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Can Dogs Have Asthma?

Written by Anna Hollisey

Updated

Sneezing pekingese

Yes. Like some humans, dogs can suffer from asthmatic symptoms as a result of an allergic reaction. It’s caused by an inflammation of airways in the lungs, which makes breathing difficult. 

What Causes Asthma in Dogs?

Dogs can suffer from asthma or allergic bronchitis due to an environmental allergy. That could be caused by pollen, grass, dust mites, pollution or cat fur. It could also be caused by a synthetic allergen like household cleaners, air fresheners or pesticides.

If your dog is sensitive to one of those allergens, their immune system goes into hyperdrive and produces additional symptoms while it tries to rid the body of the allergen. Those could include watery eyes, runny nose, and inflammation of the bronchial tubes (airways inside the lungs).

What are the Symptoms of Asthma in Dogs?

So dog asthma is a thing, but it’s not very common (in fact, cats are more prone to asthma). It is more likely to affect older dogs and certain breeds such as Pugs and Bulldogs (the Brachycephalic types).

If your dog is coughing or wheezing but has no allergies, you should talk to your vet for tests to rule out things like kennel cough and bronchitis

Here are the symptoms of asthma in dogs:

  • Wheezing or labored breathing
  • Excessive panting
  • Coughing, caused by excess mucus.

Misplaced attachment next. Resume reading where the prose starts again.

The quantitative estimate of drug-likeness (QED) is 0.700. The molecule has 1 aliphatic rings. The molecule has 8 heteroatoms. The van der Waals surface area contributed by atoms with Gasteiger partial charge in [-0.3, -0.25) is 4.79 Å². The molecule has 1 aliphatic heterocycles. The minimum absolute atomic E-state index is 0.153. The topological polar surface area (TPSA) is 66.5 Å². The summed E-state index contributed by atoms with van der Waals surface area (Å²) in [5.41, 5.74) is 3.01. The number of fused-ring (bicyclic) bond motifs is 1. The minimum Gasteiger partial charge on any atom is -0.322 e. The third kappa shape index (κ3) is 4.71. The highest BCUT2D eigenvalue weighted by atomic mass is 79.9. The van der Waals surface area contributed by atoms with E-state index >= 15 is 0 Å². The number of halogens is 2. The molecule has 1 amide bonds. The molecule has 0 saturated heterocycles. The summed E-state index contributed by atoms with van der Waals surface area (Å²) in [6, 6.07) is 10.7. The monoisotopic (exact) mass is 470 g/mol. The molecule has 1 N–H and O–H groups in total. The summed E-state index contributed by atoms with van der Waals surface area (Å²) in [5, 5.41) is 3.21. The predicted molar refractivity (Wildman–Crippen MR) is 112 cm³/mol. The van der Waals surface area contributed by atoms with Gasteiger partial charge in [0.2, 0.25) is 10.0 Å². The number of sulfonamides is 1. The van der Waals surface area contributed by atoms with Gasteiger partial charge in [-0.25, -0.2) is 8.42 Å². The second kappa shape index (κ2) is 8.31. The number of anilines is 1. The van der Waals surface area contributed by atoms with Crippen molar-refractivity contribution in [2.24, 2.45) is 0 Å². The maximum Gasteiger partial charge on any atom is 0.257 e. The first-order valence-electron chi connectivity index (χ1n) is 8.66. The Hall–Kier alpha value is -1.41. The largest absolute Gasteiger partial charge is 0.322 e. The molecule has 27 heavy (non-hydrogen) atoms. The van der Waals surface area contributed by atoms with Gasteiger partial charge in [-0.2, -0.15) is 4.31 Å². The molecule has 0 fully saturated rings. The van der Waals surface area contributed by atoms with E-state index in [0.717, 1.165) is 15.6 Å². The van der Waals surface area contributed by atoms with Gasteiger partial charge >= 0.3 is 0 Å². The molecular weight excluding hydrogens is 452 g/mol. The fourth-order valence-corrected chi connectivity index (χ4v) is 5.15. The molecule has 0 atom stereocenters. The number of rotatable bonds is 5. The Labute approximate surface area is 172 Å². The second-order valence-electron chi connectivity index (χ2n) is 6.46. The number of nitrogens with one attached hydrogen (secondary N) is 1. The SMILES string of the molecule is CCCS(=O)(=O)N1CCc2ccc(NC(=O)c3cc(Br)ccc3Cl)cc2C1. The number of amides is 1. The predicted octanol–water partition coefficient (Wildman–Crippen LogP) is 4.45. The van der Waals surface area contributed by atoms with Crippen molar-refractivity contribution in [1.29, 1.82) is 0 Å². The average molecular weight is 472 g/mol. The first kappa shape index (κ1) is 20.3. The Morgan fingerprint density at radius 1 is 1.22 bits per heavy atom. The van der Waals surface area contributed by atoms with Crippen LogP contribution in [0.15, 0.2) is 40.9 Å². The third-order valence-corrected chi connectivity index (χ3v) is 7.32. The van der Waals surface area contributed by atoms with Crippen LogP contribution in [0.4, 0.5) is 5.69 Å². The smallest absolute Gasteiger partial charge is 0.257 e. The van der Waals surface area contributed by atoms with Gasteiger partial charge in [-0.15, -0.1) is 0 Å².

If you see your dog suffering from any of these symptoms – and especially if they seem to be distressed – you should get to the vet ASAP.

How is Asthma Treated in Dogs?

If the asthma attack is very severe then your dog might need emergency treatment, including oxygen

Long-term, the vet will recommend the best treatment options for your dog, which might include:

  • A bronchodilator (to open the airways) 
  • Steroids (to reduce inflammation) 
  • Antihistamines (to reduce allergic responses). 
  • In some cases, you will be given a nebulizer, which delivers vaporized medication. 

It might be strange for your dog at first, but it’s a good option for fast emergency treatment in case of future asthma attacks.

One of the best ways of managing an allergy is through prevention. Discuss the options for allergy testing with your vet – if you can identify the allergen then avoidance becomes far easier.

If your dog is allergic to seasonal allergens like pollen or grass, wipe down your dog’s coat to remove pollen or grass seeds after a walk (avoiding days or places where the pollen count is high). 

If your dog is allergic to some of the chemicals in household products, stop using highly perfumed home products, switching to fragrance-free options.

If your dog is allergic to flea bites or dust mites, vacuum more frequently and ensure that they are consistently treated against parasites. Wash their bedding and choose mite-proof cases to prevent infestation. 

Further Reading

Sometimes an allergy can spring out of nowhere –read Can Dogs Suddenly Develop Allergies? Here are the key symptoms of allergies in dogs. On our blog you’ll find that we have covered allergies in detail, including seasonal allergies and how to identify a food allergy. If you suspect a food allergy, find out which foods to try avoiding